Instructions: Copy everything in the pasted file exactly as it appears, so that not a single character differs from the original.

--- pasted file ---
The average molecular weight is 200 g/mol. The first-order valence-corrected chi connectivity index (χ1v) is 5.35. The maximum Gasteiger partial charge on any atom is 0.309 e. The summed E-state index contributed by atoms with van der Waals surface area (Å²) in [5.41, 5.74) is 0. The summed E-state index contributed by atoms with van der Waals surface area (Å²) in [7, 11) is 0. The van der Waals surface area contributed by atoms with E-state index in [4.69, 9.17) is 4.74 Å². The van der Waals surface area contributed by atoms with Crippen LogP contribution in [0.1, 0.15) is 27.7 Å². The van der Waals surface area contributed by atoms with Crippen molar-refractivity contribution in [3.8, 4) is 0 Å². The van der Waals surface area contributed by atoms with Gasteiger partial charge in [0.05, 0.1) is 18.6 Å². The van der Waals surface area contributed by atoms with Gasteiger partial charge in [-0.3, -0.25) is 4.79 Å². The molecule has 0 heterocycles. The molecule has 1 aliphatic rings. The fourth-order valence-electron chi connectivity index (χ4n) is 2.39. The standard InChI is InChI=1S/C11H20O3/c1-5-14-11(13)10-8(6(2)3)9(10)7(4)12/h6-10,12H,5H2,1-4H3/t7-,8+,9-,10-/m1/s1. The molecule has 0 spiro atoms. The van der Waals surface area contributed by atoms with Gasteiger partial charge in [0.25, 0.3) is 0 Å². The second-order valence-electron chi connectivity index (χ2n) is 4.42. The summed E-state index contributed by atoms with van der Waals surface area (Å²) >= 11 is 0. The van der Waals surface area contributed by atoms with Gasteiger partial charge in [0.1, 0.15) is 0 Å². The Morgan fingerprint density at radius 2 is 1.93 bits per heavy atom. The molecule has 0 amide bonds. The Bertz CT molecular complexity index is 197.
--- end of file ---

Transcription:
The average molecular weight is 200 g/mol. The first-order valence-corrected chi connectivity index (χ1v) is 5.35. The maximum Gasteiger partial charge on any atom is 0.309 e. The summed E-state index contributed by atoms with van der Waals surface area (Å²) in [5.41, 5.74) is 0. The summed E-state index contributed by atoms with van der Waals surface area (Å²) in [7, 11) is 0. The van der Waals surface area contributed by atoms with E-state index in [4.69, 9.17) is 4.74 Å². The van der Waals surface area contributed by atoms with Crippen LogP contribution in [0.1, 0.15) is 27.7 Å². The van der Waals surface area contributed by atoms with Crippen molar-refractivity contribution in [3.8, 4) is 0 Å². The van der Waals surface area contributed by atoms with Gasteiger partial charge in [0.05, 0.1) is 18.6 Å². The van der Waals surface area contributed by atoms with Gasteiger partial charge in [-0.3, -0.25) is 4.79 Å². The molecule has 0 heterocycles. The molecule has 1 aliphatic rings. The fourth-order valence-electron chi connectivity index (χ4n) is 2.39. The standard InChI is InChI=1S/C11H20O3/c1-5-14-11(13)10-8(6(2)3)9(10)7(4)12/h6-10,12H,5H2,1-4H3/t7-,8+,9-,10-/m1/s1. The molecule has 0 spiro atoms. The van der Waals surface area contributed by atoms with Gasteiger partial charge in [0.25, 0.3) is 0 Å². The second-order valence-electron chi connectivity index (χ2n) is 4.42. The summed E-state index contributed by atoms with van der Waals surface area (Å²) >= 11 is 0. The van der Waals surface area contributed by atoms with Gasteiger partial charge in [0.1, 0.15) is 0 Å². The Morgan fingerprint density at radius 2 is 1.93 bits per heavy atom. The molecule has 0 amide bonds. The Bertz CT molecular complexity index is 197.